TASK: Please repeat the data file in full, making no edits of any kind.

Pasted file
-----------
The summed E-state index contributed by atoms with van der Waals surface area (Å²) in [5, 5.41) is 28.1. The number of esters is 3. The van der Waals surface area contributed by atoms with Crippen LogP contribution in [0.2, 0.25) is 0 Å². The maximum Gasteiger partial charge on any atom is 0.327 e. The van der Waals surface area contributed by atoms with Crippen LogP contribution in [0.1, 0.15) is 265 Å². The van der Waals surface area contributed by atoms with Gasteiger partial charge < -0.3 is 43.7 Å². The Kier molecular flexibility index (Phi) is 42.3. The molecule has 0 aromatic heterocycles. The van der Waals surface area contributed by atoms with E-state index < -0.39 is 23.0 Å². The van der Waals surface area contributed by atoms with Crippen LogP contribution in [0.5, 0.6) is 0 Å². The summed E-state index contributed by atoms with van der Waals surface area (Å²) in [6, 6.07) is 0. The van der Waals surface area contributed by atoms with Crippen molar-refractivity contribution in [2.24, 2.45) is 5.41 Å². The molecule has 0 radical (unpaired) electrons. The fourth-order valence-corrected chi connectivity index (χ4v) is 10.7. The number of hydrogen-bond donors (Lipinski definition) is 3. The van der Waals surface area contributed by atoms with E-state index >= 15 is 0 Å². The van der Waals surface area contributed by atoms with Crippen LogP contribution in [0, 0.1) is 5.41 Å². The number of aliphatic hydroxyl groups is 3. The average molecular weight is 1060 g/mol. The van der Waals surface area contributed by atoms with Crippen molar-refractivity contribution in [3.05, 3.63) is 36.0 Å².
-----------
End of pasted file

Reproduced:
The summed E-state index contributed by atoms with van der Waals surface area (Å²) in [5, 5.41) is 28.1. The number of esters is 3. The van der Waals surface area contributed by atoms with Crippen LogP contribution in [0.2, 0.25) is 0 Å². The maximum Gasteiger partial charge on any atom is 0.327 e. The van der Waals surface area contributed by atoms with Crippen LogP contribution in [0.1, 0.15) is 265 Å². The van der Waals surface area contributed by atoms with Gasteiger partial charge < -0.3 is 43.7 Å². The Kier molecular flexibility index (Phi) is 42.3. The molecule has 0 aromatic heterocycles. The van der Waals surface area contributed by atoms with E-state index < -0.39 is 23.0 Å². The van der Waals surface area contributed by atoms with Crippen LogP contribution in [0.5, 0.6) is 0 Å². The summed E-state index contributed by atoms with van der Waals surface area (Å²) in [6, 6.07) is 0. The van der Waals surface area contributed by atoms with Crippen molar-refractivity contribution in [2.24, 2.45) is 5.41 Å². The molecule has 0 radical (unpaired) electrons. The fourth-order valence-corrected chi connectivity index (χ4v) is 10.7. The number of hydrogen-bond donors (Lipinski definition) is 3. The van der Waals surface area contributed by atoms with E-state index >= 15 is 0 Å². The van der Waals surface area contributed by atoms with Crippen LogP contribution in [0, 0.1) is 5.41 Å². The number of aliphatic hydroxyl groups is 3. The average molecular weight is 1060 g/mol. The van der Waals surface area contributed by atoms with Crippen molar-refractivity contribution in [3.05, 3.63) is 36.0 Å².